Back to WhereThereBeDragons.com
Photo by Sophie Singletary

Ndank, ndank

I wait. I wait some more. An hour later I am still waiting for my bus. Another 20 minutes go by. I watch the taxis drive by, occasionally honking, and the bikes weave through the traffic. It’s not that bad today though. I see taxis being worked on and people walking around trying to sell things, anything from sandals, to earbuds, to limes, to cold bags of water. Someone stopped in front of us waiting for the bus offering hats, but we politely said “baax na,” it is good. I watch the women from distant stands sell a variety of food and people walk by dressed in a mix of traditional fabric and modern business attire, young, old, men, women, children. The occasional horse cart. The trees occasionally rifle their leaves in the breeze but they stay mostly calm, as if they are patiently waiting too, and I am grateful for their shade. I make short casual conversation with the old man next to me who is happy I speak Wolof.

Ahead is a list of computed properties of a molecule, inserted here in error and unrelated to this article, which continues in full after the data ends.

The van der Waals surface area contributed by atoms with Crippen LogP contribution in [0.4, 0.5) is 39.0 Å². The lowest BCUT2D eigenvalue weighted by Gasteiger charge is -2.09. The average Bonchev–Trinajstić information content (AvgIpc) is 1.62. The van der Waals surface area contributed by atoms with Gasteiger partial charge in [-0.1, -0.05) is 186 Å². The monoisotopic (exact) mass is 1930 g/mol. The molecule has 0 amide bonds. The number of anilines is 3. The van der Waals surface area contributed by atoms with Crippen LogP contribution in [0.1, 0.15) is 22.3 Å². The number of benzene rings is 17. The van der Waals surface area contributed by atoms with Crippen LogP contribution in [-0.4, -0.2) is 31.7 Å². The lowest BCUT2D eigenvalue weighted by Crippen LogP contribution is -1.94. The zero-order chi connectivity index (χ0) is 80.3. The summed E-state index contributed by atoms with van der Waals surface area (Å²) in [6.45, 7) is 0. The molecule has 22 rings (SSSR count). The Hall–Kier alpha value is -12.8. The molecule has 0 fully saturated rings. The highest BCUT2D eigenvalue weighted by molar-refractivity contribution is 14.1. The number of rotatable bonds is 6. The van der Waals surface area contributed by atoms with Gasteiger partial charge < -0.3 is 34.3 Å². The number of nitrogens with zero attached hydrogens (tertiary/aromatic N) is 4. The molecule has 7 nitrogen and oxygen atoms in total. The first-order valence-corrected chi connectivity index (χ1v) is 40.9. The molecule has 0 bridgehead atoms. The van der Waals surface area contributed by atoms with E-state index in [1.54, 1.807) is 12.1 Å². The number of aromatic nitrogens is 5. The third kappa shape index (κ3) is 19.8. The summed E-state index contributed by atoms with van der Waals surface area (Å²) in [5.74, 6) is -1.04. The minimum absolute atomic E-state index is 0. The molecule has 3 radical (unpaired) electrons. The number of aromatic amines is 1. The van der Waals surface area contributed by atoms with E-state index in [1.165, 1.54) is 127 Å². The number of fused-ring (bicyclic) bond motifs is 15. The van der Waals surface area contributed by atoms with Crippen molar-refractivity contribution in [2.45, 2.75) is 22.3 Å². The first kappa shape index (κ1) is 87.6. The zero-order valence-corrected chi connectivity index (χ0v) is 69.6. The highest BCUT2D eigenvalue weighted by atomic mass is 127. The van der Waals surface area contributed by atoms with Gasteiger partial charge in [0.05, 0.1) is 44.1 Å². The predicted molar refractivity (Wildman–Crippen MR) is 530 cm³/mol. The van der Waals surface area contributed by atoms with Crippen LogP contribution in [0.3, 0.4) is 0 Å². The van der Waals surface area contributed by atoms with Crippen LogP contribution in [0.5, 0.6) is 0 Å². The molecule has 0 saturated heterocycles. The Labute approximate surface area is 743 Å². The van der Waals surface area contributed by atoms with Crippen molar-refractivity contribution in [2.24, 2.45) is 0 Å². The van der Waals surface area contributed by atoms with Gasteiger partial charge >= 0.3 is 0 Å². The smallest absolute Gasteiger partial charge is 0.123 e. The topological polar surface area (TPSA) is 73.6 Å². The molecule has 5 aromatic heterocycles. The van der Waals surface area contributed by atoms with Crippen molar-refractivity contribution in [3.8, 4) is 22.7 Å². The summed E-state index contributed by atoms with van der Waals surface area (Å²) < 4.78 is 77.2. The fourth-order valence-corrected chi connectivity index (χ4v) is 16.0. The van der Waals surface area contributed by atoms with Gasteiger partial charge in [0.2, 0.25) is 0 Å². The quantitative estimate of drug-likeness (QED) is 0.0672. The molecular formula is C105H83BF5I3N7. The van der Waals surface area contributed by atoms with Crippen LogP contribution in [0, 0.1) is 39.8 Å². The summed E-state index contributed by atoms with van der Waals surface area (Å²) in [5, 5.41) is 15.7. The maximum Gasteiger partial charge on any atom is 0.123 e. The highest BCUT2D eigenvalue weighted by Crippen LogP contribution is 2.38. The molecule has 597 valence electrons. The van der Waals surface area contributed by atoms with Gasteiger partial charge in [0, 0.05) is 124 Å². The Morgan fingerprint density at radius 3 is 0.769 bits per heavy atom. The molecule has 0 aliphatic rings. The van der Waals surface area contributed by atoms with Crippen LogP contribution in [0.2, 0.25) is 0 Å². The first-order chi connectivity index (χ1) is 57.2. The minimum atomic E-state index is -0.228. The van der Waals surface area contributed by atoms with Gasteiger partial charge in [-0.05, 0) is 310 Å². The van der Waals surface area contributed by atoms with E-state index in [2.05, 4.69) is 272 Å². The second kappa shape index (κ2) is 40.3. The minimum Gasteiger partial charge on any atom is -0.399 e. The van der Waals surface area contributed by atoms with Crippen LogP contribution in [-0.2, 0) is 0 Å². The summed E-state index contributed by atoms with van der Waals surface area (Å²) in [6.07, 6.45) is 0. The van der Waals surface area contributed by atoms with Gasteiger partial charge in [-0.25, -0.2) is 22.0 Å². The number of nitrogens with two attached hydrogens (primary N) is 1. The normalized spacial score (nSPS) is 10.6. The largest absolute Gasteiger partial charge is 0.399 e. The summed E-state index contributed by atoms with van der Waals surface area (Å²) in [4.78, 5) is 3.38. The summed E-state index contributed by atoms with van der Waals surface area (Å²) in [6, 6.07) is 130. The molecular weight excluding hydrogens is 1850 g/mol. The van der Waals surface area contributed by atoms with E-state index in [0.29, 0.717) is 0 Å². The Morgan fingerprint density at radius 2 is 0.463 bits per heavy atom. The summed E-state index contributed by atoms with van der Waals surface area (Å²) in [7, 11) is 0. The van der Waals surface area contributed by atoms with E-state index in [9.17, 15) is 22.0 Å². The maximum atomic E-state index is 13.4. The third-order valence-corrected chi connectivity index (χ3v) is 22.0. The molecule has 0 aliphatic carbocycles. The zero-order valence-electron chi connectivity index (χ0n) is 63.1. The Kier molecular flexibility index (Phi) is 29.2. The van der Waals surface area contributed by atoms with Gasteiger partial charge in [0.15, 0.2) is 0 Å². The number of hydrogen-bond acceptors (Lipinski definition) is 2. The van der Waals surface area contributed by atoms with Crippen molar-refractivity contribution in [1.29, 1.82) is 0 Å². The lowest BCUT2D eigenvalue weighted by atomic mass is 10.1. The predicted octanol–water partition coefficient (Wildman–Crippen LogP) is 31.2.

In Senegal, I have experienced a lot of waiting. Compared to the hustle and bustle of my American life, cramming everything I possibly could into time I didn’t have, it’s hard for me to wait and not DO anything, just be and notice. In Mouït, we would lay under the big shade tree and wait for a couple hours for ataya, tea, and sometimes fall asleep. We would talk sometimes but also just lay in silence. “Jamm rekk”- it is peace. There was no deadline, no where I had to be except for here. “Mangi fii”- I am here. There is a beauty in just being present. At first, I felt the need to be studying, learning, making conversation, but soon began to realize there is much to learn in silence and just being. I don’t need to fill every second of my life. In my homestay in Ndioukhane, after lunch was finished and I helped wash the dishes, I sipped tea in my chair. Little boys chattered and girls were braiding hair and moms were nursing babies and new people floated in to eat. And at first I felt uncomfortable. Shouldn’t I be doing something, helping with something, asking something, learning something? But they wanted me to sit and just be there with them, present, and soon I let this wash over me, realizing I am learning something after all just by noticing. Moments without words were ok. I felt this peace again in our boat ride as I let my fingers trail through the water aware only of the lapping, broken refraction of light across the water and naked blue sky above, the horizon an imaginary line. “Jamm rekk.” In Dene or Ndioukane, we would lay out late into the night staring at the stars, clearer and more beautiful than anything I have ever seen before, as if I could reach out and touch them and they were twinkling just to tempt me to try. “Jamm rekk.” In Mamelles beach in Dakar, I swam out past the waves until it was just me and the water, watching it crash into the sand then regress, rhythmically and repeatedly. Again, the horizon seemed far away. A grassy, green cliff (rare in sandy Dakar) loomed to my left and the sunlight made it gleam and I felt happy in this cove of paradise.